For decades, Shell had been the major operator in the Niger Delta, and mountains of evidence point to a shameful collaboration with the military to brutally stamp out the Ogoni resistance.

More than thirteen years later, the families of those murdered by the Nigerian military in conspiracy with Shell will finally get their day in court. And Shell, Europe's largest oil company and one of the most profitable multinationals on the planet, will, in United States Federal Court, answer to charges including arbitrary arrest and detention, inhumane treatment, torture, summary execution, and crimes against humanity.

From the beginning, this effort to hold Shell accountable has been a true David & Goliath struggle, with impoverished Nigerian villagers and their scrappy human rights attorneys facing down a multinational oil giant with seemingly endless reserves of money to pay high-powered corporate attorneys and public relations firms.

That this trial is finally making it to court is truly historic, and a finding against Shell would send shockwaves -- of the very best kind -- through corporate boardrooms around the world.

However, even if justice is found in the courtroom, too many people of the Niger Delta continue to suffer the terrible legacy of fifty years of Shell's operations in their land.

That's why a handful of organizations working in North America, Europe, and Nigeria have organized an effort called ShellGuilty -- to highlight Shell's crimes and to push for an end to one of Shell's abuses that Ken Saro-Wiwa and his colleagues ultimately died fighting against, and yet still continues today.

It's called gas flaring, the destructive and wasteful practice of burning off the gas released in oil extraction activities in massive fires that send toxic plumes of smoke and soot into the air. It's a practice that is devastating to local ecosystems and poisonous to local communities, and Shell would never get away with it in the U.S. or Europe. And in fact, it's a practice that puts us all at risk by emitting dangerous amounts of greenhouse gases that are fueling our climate crisis.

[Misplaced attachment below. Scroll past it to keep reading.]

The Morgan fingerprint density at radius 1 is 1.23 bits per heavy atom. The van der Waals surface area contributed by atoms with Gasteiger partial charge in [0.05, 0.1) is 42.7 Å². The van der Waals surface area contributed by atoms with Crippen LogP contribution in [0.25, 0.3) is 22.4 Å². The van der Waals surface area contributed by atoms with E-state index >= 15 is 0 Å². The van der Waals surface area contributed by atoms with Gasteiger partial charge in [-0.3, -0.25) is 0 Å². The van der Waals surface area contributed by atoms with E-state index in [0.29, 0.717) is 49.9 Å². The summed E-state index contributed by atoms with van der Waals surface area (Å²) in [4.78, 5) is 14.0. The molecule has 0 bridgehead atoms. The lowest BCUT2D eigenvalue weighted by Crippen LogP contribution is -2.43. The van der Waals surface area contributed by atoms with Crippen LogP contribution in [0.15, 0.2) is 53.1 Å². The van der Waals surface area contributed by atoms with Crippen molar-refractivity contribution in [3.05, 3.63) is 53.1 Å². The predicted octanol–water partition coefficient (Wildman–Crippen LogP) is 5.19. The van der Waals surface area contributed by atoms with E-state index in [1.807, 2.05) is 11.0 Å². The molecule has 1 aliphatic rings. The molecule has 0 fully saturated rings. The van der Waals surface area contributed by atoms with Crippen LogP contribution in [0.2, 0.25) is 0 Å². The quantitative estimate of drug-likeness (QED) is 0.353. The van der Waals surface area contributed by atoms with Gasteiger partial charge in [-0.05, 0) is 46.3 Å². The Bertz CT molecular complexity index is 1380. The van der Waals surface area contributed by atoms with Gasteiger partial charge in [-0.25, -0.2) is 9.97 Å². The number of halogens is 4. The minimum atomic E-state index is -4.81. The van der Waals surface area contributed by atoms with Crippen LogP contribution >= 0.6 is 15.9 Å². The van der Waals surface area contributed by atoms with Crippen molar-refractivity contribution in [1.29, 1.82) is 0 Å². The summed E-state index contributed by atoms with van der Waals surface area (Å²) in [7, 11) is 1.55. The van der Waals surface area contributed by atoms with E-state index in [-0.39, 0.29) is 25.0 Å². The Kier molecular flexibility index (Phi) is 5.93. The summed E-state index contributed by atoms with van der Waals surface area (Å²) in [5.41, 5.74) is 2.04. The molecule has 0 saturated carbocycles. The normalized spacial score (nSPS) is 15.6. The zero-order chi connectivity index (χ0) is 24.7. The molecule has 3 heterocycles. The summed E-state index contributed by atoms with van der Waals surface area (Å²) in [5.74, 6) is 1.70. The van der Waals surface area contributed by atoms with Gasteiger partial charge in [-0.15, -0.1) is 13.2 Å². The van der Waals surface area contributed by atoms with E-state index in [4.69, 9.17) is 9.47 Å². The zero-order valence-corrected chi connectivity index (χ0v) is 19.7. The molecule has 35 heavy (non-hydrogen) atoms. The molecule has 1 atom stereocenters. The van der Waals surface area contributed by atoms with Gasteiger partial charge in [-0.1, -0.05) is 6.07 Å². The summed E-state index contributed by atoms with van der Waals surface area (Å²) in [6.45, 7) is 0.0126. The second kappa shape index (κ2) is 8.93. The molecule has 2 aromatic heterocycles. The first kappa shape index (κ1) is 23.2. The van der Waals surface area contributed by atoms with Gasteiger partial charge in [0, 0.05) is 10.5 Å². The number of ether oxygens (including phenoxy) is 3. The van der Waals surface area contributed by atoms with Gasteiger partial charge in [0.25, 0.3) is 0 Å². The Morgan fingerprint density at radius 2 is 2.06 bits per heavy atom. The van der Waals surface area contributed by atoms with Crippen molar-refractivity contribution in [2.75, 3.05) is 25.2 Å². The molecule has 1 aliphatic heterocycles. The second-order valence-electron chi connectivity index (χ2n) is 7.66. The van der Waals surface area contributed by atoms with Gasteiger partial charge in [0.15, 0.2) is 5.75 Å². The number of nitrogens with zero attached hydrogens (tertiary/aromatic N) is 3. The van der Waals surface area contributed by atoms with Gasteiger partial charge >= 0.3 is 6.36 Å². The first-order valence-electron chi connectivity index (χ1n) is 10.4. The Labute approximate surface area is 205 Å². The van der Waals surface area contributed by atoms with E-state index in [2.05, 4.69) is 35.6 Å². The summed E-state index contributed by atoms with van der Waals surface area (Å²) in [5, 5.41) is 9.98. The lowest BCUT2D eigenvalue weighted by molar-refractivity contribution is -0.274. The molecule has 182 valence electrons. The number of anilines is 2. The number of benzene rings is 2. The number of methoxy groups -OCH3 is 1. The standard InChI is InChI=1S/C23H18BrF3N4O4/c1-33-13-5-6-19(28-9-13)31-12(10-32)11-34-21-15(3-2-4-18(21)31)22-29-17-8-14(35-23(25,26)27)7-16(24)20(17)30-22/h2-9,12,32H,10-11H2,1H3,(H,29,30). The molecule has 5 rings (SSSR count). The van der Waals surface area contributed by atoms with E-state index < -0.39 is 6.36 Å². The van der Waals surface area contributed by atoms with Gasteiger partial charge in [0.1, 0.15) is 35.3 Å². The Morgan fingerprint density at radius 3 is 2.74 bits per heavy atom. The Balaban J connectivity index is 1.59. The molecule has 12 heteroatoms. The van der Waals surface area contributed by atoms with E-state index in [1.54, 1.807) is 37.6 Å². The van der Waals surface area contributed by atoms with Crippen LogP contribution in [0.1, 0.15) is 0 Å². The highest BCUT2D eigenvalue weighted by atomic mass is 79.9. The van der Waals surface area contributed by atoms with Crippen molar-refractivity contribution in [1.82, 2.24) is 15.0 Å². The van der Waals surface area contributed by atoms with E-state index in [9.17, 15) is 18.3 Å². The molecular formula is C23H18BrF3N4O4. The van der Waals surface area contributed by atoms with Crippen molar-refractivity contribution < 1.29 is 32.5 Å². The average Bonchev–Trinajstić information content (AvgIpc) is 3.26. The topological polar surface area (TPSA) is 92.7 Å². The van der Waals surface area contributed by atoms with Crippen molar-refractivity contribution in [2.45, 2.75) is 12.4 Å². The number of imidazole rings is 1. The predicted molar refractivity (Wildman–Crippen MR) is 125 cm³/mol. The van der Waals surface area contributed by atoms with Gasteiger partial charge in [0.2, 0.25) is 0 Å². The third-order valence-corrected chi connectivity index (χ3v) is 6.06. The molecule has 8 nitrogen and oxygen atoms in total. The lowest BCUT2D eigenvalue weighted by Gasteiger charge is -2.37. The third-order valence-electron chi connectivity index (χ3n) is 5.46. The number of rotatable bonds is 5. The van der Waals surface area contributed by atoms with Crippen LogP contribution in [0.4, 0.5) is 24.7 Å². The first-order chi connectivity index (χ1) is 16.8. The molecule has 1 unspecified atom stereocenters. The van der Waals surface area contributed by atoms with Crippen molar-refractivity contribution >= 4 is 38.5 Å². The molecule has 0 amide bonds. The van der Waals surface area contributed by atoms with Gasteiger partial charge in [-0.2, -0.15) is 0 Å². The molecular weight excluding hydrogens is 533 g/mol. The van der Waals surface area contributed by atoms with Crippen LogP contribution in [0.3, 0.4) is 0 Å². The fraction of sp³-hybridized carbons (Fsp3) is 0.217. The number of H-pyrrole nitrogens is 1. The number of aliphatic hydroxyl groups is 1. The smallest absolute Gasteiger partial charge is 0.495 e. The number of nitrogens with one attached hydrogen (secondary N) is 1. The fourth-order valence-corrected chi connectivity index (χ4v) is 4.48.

Despite court rulings and multiple promises by Shell over many years to stop the practice, Shell continues to make excuses, apparently unwilling to do the right thing if it cuts into its massive profits.

With this landmark trial around the corner, Ken Saro-Wiwa's famous last words become a more urgent appeal than ever before to all of us who care about corporate accountability, human rights, environmental justice, and peace:

"Lord take my soul, but the struggle continues..."

Please, take action now to send a letter to Shell's CEO Jeroen van der Veer and demand an end to gas flaring. Then visit, where you can learn more about our campaign, and help us turn up the heat on Shell while they're on trial -- and in the spotlight.

Watch this space for more commentary on the efforts to demand an end to the monstrosity of gas flaring once and for all, the historic Wiwa v. Shell trial, and the momentous implications of this case.